Lost Cause, New South: Forever and ever, amen

“The juxtaposition of progress and nostalgia [in Charlotte during the 1929 reunion of Confederate veterans], far from being contradictory, was, the Observer argued, touching and poignant. A reporter captured this striking anecdote: ‘Two gray-haired men stood on the corner of Trade and Tryon streets, unmindful of the swirling traffic around them. As they lifted their eyes toward the bank building with its wealth of Confederate flags… they did not notice the harsh honk of auto horns, the press of hundreds of busy people, the bustle of uptown trade. “My, but they look good,” said one of the men….  “Just like they flew ’em in the war,” said the other. … Two girls of the flapper age stared at them curiously.  A young collegian, hatless and hurrying, almost bumped into them.’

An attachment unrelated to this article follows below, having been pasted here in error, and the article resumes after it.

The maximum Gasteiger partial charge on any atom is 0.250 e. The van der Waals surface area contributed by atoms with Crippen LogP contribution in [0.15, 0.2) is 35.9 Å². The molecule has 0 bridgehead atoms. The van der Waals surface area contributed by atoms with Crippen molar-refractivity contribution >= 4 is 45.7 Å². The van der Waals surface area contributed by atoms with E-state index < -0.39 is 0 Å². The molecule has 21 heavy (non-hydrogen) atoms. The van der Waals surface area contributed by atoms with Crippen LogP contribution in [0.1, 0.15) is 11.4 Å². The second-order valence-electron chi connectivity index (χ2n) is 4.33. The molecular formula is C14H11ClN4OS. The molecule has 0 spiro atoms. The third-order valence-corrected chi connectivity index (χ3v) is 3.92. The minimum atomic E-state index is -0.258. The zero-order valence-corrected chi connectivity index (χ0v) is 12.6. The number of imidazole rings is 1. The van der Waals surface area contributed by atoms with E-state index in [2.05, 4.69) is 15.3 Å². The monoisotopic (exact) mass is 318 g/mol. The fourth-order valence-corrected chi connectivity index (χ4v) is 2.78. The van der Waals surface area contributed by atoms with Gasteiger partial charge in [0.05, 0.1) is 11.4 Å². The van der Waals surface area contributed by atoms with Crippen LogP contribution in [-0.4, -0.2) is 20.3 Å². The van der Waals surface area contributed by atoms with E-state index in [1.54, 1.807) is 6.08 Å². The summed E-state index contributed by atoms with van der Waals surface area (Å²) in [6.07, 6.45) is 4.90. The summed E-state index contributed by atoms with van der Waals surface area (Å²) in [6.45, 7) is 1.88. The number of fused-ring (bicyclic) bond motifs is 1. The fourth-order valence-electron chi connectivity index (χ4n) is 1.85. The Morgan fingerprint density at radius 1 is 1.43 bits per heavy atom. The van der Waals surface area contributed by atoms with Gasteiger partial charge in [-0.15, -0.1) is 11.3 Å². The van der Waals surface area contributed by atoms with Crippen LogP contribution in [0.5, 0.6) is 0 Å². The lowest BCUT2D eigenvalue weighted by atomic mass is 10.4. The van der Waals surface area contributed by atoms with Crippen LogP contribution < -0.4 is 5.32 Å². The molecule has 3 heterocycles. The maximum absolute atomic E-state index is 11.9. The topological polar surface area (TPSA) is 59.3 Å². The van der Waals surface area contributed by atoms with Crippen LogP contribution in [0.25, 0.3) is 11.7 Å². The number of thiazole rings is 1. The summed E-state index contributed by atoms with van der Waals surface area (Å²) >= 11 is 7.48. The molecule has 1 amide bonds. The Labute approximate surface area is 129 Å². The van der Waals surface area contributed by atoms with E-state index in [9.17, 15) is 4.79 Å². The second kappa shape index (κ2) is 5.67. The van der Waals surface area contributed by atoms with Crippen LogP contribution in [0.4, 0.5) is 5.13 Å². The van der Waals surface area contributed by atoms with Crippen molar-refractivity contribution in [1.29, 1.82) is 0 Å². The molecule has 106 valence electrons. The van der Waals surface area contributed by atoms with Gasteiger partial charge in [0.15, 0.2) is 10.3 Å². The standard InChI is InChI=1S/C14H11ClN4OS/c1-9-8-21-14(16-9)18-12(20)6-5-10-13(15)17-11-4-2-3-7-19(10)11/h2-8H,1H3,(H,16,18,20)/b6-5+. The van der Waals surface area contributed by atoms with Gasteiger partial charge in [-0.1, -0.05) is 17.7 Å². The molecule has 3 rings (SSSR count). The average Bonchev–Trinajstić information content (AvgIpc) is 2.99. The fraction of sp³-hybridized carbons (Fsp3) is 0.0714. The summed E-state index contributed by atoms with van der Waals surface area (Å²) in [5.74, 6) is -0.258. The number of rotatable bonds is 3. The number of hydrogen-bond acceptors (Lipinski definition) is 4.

“It is a perfect piece. More than anecdote, it is epiphany… [showing] that the magic worked, that the myths of the New South and the Lost Cause still held themselves, and the South, together.”

–From “Like Fire in Broom Straw: Southern Journalism and the Textile Strikes of 1929-1931” by Robert Weldon Whalen (2001)

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